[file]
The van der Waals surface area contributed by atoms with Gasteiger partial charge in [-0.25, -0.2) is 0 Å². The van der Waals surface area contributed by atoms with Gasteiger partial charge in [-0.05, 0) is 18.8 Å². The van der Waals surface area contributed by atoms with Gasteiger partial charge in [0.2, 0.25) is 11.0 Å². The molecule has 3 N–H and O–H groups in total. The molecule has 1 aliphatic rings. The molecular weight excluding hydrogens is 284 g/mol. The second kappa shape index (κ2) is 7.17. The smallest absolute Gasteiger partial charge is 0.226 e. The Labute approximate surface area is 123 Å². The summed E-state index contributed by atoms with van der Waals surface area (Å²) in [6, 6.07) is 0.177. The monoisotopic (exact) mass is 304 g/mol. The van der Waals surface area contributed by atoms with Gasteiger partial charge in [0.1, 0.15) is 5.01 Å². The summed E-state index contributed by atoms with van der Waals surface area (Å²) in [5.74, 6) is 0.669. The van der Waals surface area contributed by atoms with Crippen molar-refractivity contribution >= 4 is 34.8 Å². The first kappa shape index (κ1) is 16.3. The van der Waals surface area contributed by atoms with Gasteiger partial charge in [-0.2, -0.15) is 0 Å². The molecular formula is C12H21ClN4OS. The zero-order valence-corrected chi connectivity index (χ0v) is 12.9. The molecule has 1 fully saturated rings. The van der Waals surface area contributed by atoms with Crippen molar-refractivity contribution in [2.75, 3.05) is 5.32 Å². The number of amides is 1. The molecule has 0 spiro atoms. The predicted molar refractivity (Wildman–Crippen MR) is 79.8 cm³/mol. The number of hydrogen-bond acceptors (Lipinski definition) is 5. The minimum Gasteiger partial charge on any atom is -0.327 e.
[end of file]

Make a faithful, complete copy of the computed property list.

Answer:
The van der Waals surface area contributed by atoms with Gasteiger partial charge in [-0.25, -0.2) is 0 Å². The van der Waals surface area contributed by atoms with Gasteiger partial charge in [-0.05, 0) is 18.8 Å². The van der Waals surface area contributed by atoms with Gasteiger partial charge in [0.2, 0.25) is 11.0 Å². The molecule has 3 N–H and O–H groups in total. The molecule has 1 aliphatic rings. The molecular weight excluding hydrogens is 284 g/mol. The second kappa shape index (κ2) is 7.17. The smallest absolute Gasteiger partial charge is 0.226 e. The Labute approximate surface area is 123 Å². The summed E-state index contributed by atoms with van der Waals surface area (Å²) in [6, 6.07) is 0.177. The monoisotopic (exact) mass is 304 g/mol. The van der Waals surface area contributed by atoms with Gasteiger partial charge in [0.1, 0.15) is 5.01 Å². The summed E-state index contributed by atoms with van der Waals surface area (Å²) in [5.74, 6) is 0.669. The van der Waals surface area contributed by atoms with Crippen molar-refractivity contribution >= 4 is 34.8 Å². The first kappa shape index (κ1) is 16.3. The van der Waals surface area contributed by atoms with Gasteiger partial charge in [-0.2, -0.15) is 0 Å². The molecular formula is C12H21ClN4OS. The zero-order valence-corrected chi connectivity index (χ0v) is 12.9. The molecule has 1 fully saturated rings. The van der Waals surface area contributed by atoms with Crippen molar-refractivity contribution in [2.75, 3.05) is 5.32 Å². The number of amides is 1. The molecule has 0 spiro atoms. The predicted molar refractivity (Wildman–Crippen MR) is 79.8 cm³/mol. The number of hydrogen-bond acceptors (Lipinski definition) is 5. The minimum Gasteiger partial charge on any atom is -0.327 e.